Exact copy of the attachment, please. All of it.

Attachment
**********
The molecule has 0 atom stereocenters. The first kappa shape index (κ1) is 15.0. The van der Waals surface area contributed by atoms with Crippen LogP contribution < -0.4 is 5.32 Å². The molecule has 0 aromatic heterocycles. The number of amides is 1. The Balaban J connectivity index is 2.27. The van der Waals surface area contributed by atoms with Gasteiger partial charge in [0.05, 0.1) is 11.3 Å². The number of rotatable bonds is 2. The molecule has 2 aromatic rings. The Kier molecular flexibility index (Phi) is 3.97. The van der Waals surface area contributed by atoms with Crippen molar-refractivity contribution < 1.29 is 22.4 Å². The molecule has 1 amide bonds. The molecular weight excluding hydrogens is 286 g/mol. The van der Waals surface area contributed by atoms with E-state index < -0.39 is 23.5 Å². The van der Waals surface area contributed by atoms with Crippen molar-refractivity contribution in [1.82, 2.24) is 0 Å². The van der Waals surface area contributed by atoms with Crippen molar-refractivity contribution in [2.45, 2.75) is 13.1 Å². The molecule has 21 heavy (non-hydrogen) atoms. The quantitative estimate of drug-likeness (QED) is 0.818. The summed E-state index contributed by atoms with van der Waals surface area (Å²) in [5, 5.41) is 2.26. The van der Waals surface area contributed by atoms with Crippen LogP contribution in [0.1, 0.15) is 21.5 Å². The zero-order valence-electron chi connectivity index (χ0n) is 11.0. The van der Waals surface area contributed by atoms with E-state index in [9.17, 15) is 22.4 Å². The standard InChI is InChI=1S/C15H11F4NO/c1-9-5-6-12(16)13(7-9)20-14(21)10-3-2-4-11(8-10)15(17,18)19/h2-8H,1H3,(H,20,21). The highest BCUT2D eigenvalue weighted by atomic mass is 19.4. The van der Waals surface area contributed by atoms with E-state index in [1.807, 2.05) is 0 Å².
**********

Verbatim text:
The molecule has 0 atom stereocenters. The first kappa shape index (κ1) is 15.0. The van der Waals surface area contributed by atoms with Crippen LogP contribution < -0.4 is 5.32 Å². The molecule has 0 aromatic heterocycles. The number of amides is 1. The Balaban J connectivity index is 2.27. The van der Waals surface area contributed by atoms with Gasteiger partial charge in [0.05, 0.1) is 11.3 Å². The number of rotatable bonds is 2. The molecule has 2 aromatic rings. The Kier molecular flexibility index (Phi) is 3.97. The van der Waals surface area contributed by atoms with Crippen molar-refractivity contribution < 1.29 is 22.4 Å². The molecule has 1 amide bonds. The molecular weight excluding hydrogens is 286 g/mol. The van der Waals surface area contributed by atoms with E-state index < -0.39 is 23.5 Å². The van der Waals surface area contributed by atoms with Crippen molar-refractivity contribution in [1.82, 2.24) is 0 Å². The van der Waals surface area contributed by atoms with Crippen molar-refractivity contribution in [2.45, 2.75) is 13.1 Å². The molecule has 21 heavy (non-hydrogen) atoms. The quantitative estimate of drug-likeness (QED) is 0.818. The summed E-state index contributed by atoms with van der Waals surface area (Å²) in [5, 5.41) is 2.26. The van der Waals surface area contributed by atoms with Crippen LogP contribution in [0.1, 0.15) is 21.5 Å². The zero-order valence-electron chi connectivity index (χ0n) is 11.0. The van der Waals surface area contributed by atoms with E-state index in [9.17, 15) is 22.4 Å². The standard InChI is InChI=1S/C15H11F4NO/c1-9-5-6-12(16)13(7-9)20-14(21)10-3-2-4-11(8-10)15(17,18)19/h2-8H,1H3,(H,20,21). The highest BCUT2D eigenvalue weighted by atomic mass is 19.4. The van der Waals surface area contributed by atoms with E-state index in [1.807, 2.05) is 0 Å².